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The Unseen Root of Wealth

The Antiplanner has posted on James J. Hill and the beginnings of the Great Northern Railway. Hill was surely proof the American Dream can be realized. Few are so gifted and so driven to achieve Hill’s level of riches. But remember, the dream is not about dollars and motorcars. It is to be allowed to attain according to capacity, without confinement to class or caste.


The American Dream

The idea of the American Dream is evoked so often, from so many quarters, I decided I was no longer sure we all agreed on just what the dream is.

From Wikipedia, quoting James Truslow Adams:


Crisis is a Cost of Growth

Megan McArdle summarizes my resistance to one tenet of the Austrian School’s economic philosophy. The Austrians prefer “sound money”, with currency tied to gold and no fractional-reserve banking.

To Which Side of the Mouth Should We Listen?

The talking heads amplify politicians who exclaim, “See, the greed-driven free market has killed us again. We need more regulation!”

Will Wilkinson says, “Hold on there, Senator Foghorn. I remember you justifying your job with the assertion that ‘free’ markets would not exist without a government framework of regulation and enforcement.”

Actually, Wilkinson says this:

There is Wisdom in TJICistan

As usual, I'm with Travis:

Q: Yes, but can we assume that Travis, as a libertarian / anarchist, is against government intervention?

A: Surprisingly, no, my stance isn’t that simple. The first point I have to make is that despite the above, I don’t understand squat about all of this. Which is much less than most of the folks involved, even if what we have in common is that none of us knows enough to really know all the details.


Kling on Overconfidence

At odd intervals I've been shown snapshots from a land presided over (or 1/2 presided over) by Arnold Kling. I think the NRR may need to build a permanent spur to EconLog. Here’s a quick glimpse:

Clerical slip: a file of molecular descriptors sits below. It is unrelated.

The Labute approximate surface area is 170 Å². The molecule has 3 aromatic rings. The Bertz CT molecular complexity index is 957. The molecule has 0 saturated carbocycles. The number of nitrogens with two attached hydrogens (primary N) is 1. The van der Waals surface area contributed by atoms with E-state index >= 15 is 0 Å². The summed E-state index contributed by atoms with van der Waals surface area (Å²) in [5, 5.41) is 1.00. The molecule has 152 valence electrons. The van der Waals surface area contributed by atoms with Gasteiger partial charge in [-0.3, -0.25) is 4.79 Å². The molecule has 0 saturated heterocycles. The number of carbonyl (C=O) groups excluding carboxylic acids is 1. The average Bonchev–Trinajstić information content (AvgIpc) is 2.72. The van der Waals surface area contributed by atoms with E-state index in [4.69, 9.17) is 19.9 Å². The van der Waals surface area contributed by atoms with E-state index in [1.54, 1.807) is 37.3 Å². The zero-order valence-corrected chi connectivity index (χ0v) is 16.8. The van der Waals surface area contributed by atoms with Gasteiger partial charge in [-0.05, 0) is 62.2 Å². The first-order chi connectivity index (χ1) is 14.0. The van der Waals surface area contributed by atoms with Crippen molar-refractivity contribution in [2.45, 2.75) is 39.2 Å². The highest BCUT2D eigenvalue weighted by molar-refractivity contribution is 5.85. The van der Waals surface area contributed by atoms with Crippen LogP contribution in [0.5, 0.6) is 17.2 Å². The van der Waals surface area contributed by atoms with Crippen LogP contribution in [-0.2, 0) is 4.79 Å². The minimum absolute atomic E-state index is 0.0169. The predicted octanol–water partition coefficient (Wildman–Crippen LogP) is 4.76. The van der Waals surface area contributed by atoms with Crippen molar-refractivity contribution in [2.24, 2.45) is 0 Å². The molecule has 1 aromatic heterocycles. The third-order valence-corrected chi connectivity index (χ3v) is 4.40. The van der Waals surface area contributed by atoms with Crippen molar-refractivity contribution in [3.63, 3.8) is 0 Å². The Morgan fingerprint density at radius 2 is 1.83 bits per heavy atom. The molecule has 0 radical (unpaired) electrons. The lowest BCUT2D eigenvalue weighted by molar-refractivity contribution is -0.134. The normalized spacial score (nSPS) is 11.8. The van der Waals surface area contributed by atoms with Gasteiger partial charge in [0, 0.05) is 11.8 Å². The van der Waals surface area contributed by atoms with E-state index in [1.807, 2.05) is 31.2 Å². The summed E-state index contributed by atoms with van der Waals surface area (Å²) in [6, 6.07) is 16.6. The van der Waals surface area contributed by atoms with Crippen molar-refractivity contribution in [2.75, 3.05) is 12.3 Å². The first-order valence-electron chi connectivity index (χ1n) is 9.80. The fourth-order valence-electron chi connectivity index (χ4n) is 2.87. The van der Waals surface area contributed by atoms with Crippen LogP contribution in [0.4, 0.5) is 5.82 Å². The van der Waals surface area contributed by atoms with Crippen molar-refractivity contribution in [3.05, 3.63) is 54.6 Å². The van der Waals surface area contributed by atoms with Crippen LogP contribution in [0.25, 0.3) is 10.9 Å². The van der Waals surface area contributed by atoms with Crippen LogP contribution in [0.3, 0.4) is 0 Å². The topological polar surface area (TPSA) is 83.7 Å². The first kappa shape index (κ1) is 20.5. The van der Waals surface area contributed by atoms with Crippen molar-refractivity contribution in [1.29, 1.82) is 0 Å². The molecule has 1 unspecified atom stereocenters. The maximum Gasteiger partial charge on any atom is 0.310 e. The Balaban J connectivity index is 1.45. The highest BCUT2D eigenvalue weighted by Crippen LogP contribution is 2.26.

Not the Sinners

It's not the sinners the world is afraid of— it's the saints.

Post Style: 

Conflating Government with Society

The Government is not the same as Our Society.

Post Style: 

Silent Cal Says a Lot

In 1926, President Calvin Coolidge spoke in Philadelphia on the occasion of the 150th anniversary of the Declaration of Independence. Known as “Silent Cal” for his reserve and discretion in his personal life, Coolidge was an effective orator. His remarks stand as a clear enunciation of the spirit and intent upon which the United States was built.


Changing My Mind

I'm in the midst of sorting through a controversial issue. It seems that some of the controversy arises from each side forming an opinion of the opposition without any direct interaction. If they just talked, they still might not agree, but would at least have a better understanding of their differences. This could open the path to some sort of compromise and avoid catastrophe.

Entering a discussion looking for compromise, I imagine my uncle telling me, is looking for defeat. If one is willing to sacrifice a belief so readily, is that belief (or that person) even worth defending?


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